Former Massachusetts governor Mitt Romney said over the weekend that he favored sending U.S. troops to Syria and Iraq, if necessary, to combat ISIS. He’s the latest in a long line of Republicans taking exception to Obama’s “no boots on the ground” mantra. Romney spoke the same day that the jihadist terrorist group released a video showing the gruesome beheading of another American hostage, aid worker Abdul-Rahman Kassig.
The Republican presidential nominee who lost to Obama in the 2012 said during an appearance on the CBS’ Face the Nation on Sunday that the president was badly mistaken by saying repeatedly he wouldn’t consider sending U.S. ground troops in Iraq or Syria to fight ISIS.
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“When the president says, for instance, that ISIS is a cancer and it must be eliminated, he’s right,” Romney said. “But you don’t say, ‘Well, we’re only going to use the following tools in doing so.’ You say, ‘We’re going to do whatever it takes.’ And hopefully we’ll be able to do that with other people’s troops, but if it takes our own troops, you don’t take that as a source of our strength from the battlefield.”
The brutal year and a half ISIS campaign of mayhem and subjugation across Syria and Iraq has alarmed Western and Middle Eastern leaders and prompted numerous questions on Capitol Hill as to whether Obama’s plan unveiled in September is tough enough to foil ISIS.
Many fear the jihadist “cancer” may be spreading too quickly. ISIS leader, Abu Bakr al-Baghdadi last week declared the expansion of ISIS to Saudi Arabia, Yemen, Egypt, Libya and Algeria by accepting the allegiance of jihadist groups from these countries. The following day, ISIS announced that that five Jihadist groups had joined ISIS.
Romney – who has been encouraged by some to mount a third bid for the presidency -- joined a growing list of GOP hawks pressing for much tougher action, including ground troops to supplement the nearly 3,000 military “advisers” being sent to the region:
Sen. John McCain (R-AZ), who is line to become the new chair of the Senate Armed Services Committee; House Speaker John Boehner (R-OH); House Majority Leader Kevin McCarthy (R-CA); Sen. Lindsey Graham (R-SC), one of McCain’s closest allies; Sen. Jeff Sessions (R-AL), who is set to assume the chair of the Senate Budget Committee; Sens. Jim Inhofe (R-OK), Kelly Ayotte (R-NH) and Roger Wicker (R-MS); and Reps Tom Cole (R-OK).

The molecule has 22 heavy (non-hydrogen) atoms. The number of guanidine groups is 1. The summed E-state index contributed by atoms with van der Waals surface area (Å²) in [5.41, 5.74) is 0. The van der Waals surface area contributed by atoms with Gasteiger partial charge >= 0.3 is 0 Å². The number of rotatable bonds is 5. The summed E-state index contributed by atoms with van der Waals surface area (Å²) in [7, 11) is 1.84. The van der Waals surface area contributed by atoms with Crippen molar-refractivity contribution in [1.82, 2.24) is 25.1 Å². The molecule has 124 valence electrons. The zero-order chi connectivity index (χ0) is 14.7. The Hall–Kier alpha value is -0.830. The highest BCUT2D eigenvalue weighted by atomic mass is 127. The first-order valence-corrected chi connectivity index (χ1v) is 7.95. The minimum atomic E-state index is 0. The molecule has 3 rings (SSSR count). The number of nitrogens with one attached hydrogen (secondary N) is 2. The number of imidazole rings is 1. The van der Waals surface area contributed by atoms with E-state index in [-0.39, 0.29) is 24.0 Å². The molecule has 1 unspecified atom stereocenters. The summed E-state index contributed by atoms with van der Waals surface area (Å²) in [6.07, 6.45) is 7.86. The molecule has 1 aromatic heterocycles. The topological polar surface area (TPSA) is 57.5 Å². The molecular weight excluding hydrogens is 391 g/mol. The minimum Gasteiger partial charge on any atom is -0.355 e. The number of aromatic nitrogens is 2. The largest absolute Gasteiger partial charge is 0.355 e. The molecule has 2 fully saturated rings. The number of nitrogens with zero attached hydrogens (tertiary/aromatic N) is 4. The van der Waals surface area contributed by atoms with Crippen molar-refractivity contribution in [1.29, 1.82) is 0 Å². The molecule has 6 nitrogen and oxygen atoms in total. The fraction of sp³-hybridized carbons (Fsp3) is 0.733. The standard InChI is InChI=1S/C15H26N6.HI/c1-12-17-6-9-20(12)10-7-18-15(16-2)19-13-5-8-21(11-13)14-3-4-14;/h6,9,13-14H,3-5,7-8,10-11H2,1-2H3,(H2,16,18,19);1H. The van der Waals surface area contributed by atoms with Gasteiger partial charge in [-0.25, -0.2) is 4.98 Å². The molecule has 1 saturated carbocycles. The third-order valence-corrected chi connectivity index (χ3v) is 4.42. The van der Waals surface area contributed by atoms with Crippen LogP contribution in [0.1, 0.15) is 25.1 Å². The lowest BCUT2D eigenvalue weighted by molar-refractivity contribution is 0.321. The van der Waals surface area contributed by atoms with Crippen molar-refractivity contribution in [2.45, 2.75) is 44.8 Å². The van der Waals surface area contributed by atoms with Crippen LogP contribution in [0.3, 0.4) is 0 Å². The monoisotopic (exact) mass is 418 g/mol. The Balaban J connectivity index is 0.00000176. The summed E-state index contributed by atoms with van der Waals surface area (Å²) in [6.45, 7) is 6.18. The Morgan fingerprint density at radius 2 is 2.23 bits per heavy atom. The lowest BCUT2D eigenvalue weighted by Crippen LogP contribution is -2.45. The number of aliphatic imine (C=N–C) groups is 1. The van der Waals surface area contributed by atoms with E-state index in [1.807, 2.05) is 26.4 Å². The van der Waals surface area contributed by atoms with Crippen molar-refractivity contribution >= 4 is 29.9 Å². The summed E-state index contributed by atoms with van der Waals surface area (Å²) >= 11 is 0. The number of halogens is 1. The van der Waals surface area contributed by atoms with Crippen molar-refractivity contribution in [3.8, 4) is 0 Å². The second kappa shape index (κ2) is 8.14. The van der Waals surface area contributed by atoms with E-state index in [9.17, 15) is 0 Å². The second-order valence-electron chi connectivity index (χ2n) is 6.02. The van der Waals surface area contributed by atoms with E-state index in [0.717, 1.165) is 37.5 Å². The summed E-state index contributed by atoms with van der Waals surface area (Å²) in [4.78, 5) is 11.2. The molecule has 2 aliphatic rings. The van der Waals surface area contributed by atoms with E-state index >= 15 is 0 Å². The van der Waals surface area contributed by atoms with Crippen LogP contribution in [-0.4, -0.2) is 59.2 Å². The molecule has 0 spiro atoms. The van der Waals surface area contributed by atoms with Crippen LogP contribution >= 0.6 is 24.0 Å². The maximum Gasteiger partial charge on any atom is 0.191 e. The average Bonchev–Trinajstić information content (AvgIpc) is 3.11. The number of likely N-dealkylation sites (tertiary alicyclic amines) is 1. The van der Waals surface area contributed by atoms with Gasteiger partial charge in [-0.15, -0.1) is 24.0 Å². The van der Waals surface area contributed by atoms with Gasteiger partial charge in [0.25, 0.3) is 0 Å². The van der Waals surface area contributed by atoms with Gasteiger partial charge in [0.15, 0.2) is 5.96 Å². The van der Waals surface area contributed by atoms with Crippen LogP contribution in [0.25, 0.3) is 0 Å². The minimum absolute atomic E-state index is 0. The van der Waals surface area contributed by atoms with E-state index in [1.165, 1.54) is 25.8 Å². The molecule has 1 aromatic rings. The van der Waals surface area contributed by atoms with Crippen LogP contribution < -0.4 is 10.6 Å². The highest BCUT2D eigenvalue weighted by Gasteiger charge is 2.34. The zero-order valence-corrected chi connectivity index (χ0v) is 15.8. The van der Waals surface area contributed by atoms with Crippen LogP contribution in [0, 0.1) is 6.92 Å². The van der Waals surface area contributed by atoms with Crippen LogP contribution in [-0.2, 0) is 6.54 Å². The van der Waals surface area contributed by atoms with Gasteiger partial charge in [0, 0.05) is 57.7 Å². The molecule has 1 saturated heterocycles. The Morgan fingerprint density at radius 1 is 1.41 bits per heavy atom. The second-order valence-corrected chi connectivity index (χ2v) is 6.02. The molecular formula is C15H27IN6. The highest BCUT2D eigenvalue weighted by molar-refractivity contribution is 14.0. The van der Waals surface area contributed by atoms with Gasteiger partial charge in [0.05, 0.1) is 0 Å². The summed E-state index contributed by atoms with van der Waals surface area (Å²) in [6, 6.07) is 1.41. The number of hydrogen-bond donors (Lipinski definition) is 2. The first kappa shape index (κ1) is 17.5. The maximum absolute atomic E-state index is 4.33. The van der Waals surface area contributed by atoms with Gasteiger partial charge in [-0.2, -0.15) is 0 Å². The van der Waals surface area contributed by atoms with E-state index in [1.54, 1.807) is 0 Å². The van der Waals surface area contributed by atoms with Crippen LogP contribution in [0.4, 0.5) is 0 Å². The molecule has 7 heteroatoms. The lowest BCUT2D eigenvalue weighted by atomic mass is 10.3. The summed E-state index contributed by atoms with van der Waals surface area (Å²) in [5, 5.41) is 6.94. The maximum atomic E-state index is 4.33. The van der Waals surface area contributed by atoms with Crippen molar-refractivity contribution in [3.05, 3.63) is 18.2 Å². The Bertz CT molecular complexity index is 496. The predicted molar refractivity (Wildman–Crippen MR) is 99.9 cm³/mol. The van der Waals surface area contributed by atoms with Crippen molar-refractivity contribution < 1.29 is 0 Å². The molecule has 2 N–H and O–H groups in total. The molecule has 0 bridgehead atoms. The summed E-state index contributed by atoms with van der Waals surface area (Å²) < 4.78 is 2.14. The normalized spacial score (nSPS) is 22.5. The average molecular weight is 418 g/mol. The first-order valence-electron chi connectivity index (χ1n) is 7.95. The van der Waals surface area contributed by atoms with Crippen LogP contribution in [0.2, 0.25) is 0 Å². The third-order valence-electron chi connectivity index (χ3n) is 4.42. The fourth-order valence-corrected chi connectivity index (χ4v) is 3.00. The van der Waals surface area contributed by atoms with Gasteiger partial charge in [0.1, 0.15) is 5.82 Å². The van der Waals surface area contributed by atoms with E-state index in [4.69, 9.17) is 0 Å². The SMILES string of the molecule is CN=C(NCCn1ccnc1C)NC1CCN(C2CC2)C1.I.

In an interview with USA Today before the election, McCain said that it wasn’t necessary to deploy large combat units. But if Obama were serious about his goal of “degrading and ultimately destroying” ISIS and its allies, he said, there was a strategic need for troops in Special Forces roles, intelligence and – in particular – targeting U.S. airstrikes.
John Dempsey, the chair of the Joint Chiefs of Staff, said that if the situation worsened or he saw an opportunity to severely weaken the enemy, he might recommend that the president send in troops. Obama said at the G20 Summit in Australia Saturday, “If we discovered that ISIL had gotten possession of a nuclear weapon, and we had to run an operation to get it out of their hands, then yes, you can anticipate that not only would Chairman Dempsey recommend me sending U.S. ground troops to get that weapon out of their hands, but I would order it.”
The day after the GOP swept to control of the Congress in the Nov. 4 midterm elections, Obama told reporters he had changed his mind and now wanted Congress to grant him new war powers authority to carry out his plan for continued air strikes and training and arming “moderate” Syrian rebels to fight ISIS.
While there is ample Republican support for stepping up military action against ISIS, it may be harder to pass new use of force language that would essentially authorize another open-ended war in the Middle East -- one that the president and his advisers warn could take years to successfully wage.
Not every GOP senator is on board with U.S. boots on the ground. Sens. Rand Paul of Kentucky and Ted Cruz of Texas, two potential GOP presidential candidates in 2016, have voiced concern about such a commitment. He and others believe that any escalation of this war needs congressional approval.
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